Political parties in Lesotho have agreed to sign a pre-election peace pledge as Commonwealth Secretary-General Patricia Scotland completes her four-day mission in the country.
The pledge will include commitments to promote a peaceful election and to accept the results, provided the election process was deemed credible. Prime Minister Bethuel Mosisili announced a general election in March following a no-confidence vote in parliament and the collapse of the coalition government.
During her visit to Lesotho, Secretary-General Scotland met with King Letsie III, Mr Mosisili, Deputy Prime Minister Mothetjoa Metsing, Foreign Minister Mamphono Khaketla, other government ministers, leaders of opposition parties, the Independent Electoral Commission, NGO and faith-based representatives and the diplomatic community.
In 2014 the Commonwealth launched a set of guidelines on effective coalition governance in collaboration with the United Nations Development Programme. Produced by Commonwealth special envoy Rajen Prasad, the guidelines, along with an in-depth report and a mission to New Zealand to study its parliamentary and governance system, paved the way for the creation of a roadmap to reform.
The Secretary-General reassured stakeholders of the Commonwealth’s continued support for the peacebuilding and governance reform agenda which mandates transformation of Lesotho’s constitutional, security, judiciary, parliamentary and public sectors. On 6 April this year most political parties signed a pledge committing them to implement these reforms.
“I am truly delighted that my message of a peace-building Commonwealth resonated with everyone I met,” said Secretary-General Scotland. “I saw a strong desire by all to progress the reform agenda, which is critical, not just for robust governance, but also to create a conducive environment for economic development.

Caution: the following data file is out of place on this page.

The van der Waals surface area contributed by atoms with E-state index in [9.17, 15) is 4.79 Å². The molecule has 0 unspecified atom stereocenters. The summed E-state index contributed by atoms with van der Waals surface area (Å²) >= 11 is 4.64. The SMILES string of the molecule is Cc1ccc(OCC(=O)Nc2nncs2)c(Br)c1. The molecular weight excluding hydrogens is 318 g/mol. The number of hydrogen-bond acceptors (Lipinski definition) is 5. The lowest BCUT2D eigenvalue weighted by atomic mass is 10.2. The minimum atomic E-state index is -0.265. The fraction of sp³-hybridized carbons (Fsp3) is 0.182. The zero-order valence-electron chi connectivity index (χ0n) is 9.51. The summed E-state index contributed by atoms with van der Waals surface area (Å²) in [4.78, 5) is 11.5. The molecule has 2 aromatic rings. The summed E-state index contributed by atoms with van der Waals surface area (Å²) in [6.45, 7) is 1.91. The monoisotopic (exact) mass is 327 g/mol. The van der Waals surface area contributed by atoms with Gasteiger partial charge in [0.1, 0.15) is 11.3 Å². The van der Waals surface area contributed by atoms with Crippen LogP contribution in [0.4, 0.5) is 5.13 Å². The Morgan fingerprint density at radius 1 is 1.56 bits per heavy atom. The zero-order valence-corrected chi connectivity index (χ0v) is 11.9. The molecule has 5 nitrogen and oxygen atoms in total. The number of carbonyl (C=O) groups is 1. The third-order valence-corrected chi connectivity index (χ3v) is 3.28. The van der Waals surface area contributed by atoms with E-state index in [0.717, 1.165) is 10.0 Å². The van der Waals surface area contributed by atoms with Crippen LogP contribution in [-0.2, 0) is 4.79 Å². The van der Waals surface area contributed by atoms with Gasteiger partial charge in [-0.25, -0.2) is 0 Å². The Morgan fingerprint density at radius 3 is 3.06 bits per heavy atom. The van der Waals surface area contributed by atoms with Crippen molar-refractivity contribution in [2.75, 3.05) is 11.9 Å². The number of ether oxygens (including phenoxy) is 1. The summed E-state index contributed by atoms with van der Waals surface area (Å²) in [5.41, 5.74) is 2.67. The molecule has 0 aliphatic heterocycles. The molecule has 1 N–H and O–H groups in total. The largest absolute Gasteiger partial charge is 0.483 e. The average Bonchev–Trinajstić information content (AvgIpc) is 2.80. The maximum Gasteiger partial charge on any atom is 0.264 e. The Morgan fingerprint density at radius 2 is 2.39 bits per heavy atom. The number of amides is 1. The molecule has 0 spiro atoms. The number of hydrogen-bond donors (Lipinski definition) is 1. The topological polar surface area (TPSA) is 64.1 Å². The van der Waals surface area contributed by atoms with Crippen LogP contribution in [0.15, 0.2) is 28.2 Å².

“I am particularly reassured that all political camps have agreed to sign the pre-election peace pledge and we have confirmation from the remaining parties who were yet to sign the reform pledge, that they will now do so. All parties have also confirmed their commitment to a multi-stakeholder approach to the reform process, proposed by regional body South African Development Community.”
In meetings, the government and opposition parties expressed their gratitude to the Secretary-General for the Commonwealth’s unwavering support. She also received requests for assistance during the election and with the governance reform.
Secretary-General Scotland confirmed to ministers and the Independent Electoral Commission that she will be sending an observer mission for the elections and will help facilitate the implementation of the reform agenda.
“I’ve met with the United Nations Development Programme, the EU ambassador and other members of the diplomatic community and we have all agreed that it would be counterproductive to work in silos. To best support Lesotho’s reform process, we need to look at what resources are required, identify gaps and decide which of us is best placed to provide expertise or other kinds of support.”
The Secretary-General stressed the need for a strategic action-oriented plan for implementation with defined milestones.
“As I complete my mission to this much loved Commonwealth member, I want to let the people of Lesotho know that they will be in my prayers, and that their friends in the Commonwealth will be standing with them before, during and after the election,” said Secretary-General Scotland
From Lesotho, the Secretary-General will travel to Malawi to deepen the relationship between the country and Commonwealth and explore further areas of collaboration and partnership.